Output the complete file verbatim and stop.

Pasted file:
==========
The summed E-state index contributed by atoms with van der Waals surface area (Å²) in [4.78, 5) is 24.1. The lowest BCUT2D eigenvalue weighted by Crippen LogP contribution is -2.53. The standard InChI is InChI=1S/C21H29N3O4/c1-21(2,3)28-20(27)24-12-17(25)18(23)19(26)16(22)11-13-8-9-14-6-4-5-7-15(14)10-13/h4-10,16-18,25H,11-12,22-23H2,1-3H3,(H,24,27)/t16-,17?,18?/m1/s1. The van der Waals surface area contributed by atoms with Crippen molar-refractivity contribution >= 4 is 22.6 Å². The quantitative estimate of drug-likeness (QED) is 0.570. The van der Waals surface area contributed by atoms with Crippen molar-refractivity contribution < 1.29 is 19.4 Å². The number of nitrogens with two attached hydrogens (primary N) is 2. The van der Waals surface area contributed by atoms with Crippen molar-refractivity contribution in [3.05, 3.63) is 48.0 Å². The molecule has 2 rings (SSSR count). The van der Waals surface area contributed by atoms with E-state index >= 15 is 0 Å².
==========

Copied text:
The summed E-state index contributed by atoms with van der Waals surface area (Å²) in [4.78, 5) is 24.1. The lowest BCUT2D eigenvalue weighted by Crippen LogP contribution is -2.53. The standard InChI is InChI=1S/C21H29N3O4/c1-21(2,3)28-20(27)24-12-17(25)18(23)19(26)16(22)11-13-8-9-14-6-4-5-7-15(14)10-13/h4-10,16-18,25H,11-12,22-23H2,1-3H3,(H,24,27)/t16-,17?,18?/m1/s1. The van der Waals surface area contributed by atoms with Crippen molar-refractivity contribution >= 4 is 22.6 Å². The quantitative estimate of drug-likeness (QED) is 0.570. The van der Waals surface area contributed by atoms with Crippen molar-refractivity contribution < 1.29 is 19.4 Å². The number of nitrogens with two attached hydrogens (primary N) is 2. The van der Waals surface area contributed by atoms with Crippen molar-refractivity contribution in [3.05, 3.63) is 48.0 Å². The molecule has 2 rings (SSSR count). The van der Waals surface area contributed by atoms with E-state index >= 15 is 0 Å².